I was drafted in early winter of 1972 (lottery numbers came on tv right after the Mannix detective show). I was 18.
I was ordered to go to the federal building in downtown Cleveland, Ohio the following Monday. This I did. Upon arrival I was given a physical, after several hours of waiting, and then a haircut, and then more waiting. I met with the commander a day or so later, when I stated my desire to not carry a gun, although I wanted very much to serve my country. I was told I might not come back from Vietnam, but they did agree to give me C.O. status, and at that time I was given this assignment: to bury dead Vietnamese.
I was required to stay at said federal building about 4 weeks, with a lot of sitting and waiting. I was given a weekend off after the said weeks, and was told I was on I-H status (holding). I was also told I would be called Monday morning and told where to report for basic training, for 2 months prior to deployment to Vietnam.
So I went home that Friday night, and Monday came and passed, with no phone call. All I had was a card that said “I-H holding.” I waited the entire week but received no calls. I remember asking my dad if I should call them. He said they know where you are, just wait. So I waited for about 4 weeks, and finally they called and said that my record showed I was “on call, I-H holding” and I could be called anytime to report. I asked why they did not call before as they said they would, but no one had any answer. I asked what day I would be called, and whether I could go ahead and get a job, but they had no information. It seemed as if no one knew what they were doing. I waited about 4 more weeks and got a job, let my hair grow for 3 years, joined a rock band, and never heard from them again. I did call 10 years ago when I was 55 years old, and was told that after age 55 I will not be called. But no one could find any record for me! I did serve, in a sense, if only for 4 weeks when I reported as my country asked me too. The war was confusing at that time as well, but you’d think they would have records. The card they gave me I kept in my wallet over 20 years until eventually it became un-readable. I just wish they would acknowledge I was serving even if it was just 4 weeks!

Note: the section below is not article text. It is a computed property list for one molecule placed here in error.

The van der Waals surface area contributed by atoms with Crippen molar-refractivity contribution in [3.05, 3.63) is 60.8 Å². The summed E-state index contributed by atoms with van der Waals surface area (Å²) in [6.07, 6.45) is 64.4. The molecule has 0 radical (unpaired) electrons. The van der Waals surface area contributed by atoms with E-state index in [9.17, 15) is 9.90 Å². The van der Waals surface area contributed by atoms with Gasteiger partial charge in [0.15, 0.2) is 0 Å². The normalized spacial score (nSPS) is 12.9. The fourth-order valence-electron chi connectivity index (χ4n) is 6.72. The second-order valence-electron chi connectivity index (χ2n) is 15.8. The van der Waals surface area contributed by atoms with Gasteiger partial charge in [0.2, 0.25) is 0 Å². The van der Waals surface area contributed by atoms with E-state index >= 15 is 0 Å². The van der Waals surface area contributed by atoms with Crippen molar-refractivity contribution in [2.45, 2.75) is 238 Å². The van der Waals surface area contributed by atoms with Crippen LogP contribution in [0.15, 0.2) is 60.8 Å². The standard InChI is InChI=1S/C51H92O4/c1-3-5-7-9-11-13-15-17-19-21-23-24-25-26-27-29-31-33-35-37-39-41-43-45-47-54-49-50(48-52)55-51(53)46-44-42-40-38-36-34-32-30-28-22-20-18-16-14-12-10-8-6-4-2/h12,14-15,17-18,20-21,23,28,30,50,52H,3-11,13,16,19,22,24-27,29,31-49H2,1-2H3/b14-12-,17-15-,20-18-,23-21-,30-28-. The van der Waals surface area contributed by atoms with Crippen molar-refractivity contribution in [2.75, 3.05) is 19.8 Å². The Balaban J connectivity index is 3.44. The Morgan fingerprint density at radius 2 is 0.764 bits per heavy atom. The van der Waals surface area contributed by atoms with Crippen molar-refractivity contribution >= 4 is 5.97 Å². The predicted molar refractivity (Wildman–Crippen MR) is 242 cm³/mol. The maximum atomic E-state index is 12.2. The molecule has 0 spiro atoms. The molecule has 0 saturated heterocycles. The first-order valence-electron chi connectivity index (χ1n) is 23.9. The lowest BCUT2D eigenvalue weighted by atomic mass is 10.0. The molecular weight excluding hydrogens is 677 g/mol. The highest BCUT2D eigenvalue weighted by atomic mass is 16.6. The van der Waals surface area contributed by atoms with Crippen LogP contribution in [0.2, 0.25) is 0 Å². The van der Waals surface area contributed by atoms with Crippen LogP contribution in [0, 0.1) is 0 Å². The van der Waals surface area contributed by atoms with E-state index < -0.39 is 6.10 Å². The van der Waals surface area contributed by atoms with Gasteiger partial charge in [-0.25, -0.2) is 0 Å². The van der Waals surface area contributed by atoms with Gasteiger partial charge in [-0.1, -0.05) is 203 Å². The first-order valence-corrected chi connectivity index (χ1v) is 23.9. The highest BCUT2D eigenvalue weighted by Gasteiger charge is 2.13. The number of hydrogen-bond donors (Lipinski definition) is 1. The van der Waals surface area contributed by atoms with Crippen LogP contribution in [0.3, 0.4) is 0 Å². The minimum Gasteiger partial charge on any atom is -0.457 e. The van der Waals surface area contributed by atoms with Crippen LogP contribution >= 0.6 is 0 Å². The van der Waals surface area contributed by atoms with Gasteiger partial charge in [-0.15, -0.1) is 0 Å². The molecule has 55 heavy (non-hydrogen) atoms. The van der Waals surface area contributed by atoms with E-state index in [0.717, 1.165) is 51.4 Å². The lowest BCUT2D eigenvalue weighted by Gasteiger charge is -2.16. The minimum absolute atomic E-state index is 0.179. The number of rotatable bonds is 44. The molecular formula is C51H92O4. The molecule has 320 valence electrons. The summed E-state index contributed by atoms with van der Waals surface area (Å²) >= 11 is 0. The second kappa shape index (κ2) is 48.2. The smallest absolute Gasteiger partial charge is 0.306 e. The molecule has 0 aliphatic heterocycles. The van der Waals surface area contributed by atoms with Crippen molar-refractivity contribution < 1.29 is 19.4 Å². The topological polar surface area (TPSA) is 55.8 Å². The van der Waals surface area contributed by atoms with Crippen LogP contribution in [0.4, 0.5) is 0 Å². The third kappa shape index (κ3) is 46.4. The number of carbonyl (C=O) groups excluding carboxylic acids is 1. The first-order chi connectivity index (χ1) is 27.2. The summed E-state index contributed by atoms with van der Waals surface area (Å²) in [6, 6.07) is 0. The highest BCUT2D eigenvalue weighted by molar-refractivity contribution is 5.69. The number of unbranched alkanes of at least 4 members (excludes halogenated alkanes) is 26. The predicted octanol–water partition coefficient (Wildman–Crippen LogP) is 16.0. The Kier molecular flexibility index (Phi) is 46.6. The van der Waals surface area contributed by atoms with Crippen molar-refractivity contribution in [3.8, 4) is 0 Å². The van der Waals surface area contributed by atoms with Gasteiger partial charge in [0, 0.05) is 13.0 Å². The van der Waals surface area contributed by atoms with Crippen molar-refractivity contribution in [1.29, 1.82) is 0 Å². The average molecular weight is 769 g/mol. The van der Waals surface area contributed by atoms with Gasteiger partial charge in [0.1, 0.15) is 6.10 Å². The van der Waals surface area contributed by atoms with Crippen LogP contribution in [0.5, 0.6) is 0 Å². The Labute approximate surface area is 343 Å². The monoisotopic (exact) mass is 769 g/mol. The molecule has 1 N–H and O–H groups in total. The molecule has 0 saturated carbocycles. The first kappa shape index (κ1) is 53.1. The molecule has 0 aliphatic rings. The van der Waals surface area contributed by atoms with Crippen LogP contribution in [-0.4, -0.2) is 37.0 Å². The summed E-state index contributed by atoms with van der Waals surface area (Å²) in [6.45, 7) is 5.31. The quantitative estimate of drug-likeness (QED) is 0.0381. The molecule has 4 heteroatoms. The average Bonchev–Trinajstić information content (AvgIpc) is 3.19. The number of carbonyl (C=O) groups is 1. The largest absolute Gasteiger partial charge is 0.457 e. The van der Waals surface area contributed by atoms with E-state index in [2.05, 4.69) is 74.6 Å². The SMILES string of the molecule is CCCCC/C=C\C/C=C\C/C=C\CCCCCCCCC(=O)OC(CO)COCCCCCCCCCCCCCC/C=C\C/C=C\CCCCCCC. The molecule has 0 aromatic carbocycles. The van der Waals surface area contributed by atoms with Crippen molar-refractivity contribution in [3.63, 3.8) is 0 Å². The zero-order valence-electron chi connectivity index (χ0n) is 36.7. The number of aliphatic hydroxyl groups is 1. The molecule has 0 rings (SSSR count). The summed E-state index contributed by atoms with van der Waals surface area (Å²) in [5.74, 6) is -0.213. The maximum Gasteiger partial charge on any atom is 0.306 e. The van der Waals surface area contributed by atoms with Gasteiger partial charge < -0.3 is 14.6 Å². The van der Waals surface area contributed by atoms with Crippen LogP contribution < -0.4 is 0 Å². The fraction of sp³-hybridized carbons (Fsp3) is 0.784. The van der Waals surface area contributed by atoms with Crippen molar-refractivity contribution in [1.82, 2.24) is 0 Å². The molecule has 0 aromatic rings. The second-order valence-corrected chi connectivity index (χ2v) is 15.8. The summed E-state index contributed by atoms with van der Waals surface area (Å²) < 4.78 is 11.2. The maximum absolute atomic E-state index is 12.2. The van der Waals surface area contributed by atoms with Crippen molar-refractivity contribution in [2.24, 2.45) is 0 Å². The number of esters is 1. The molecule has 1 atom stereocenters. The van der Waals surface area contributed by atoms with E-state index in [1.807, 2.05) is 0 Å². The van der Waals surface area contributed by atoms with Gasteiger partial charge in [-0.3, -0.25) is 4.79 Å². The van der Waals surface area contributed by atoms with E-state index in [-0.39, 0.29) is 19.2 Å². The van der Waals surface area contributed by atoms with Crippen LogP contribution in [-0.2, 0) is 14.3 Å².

I always regretted not going and am sad about that time and that war, it was just weird.[Ed. note: draft classification I-H was established by the Selective Service after the draft lottery was instituted, to cover men who would otherwise have been classified as I-A but whose lottery numbers were above the national lottery cut-off each year. This story suggests that a man whose lottery number was at or close to the cut-off might be left in limbo until the SS determined that the cut-off for that year was final.]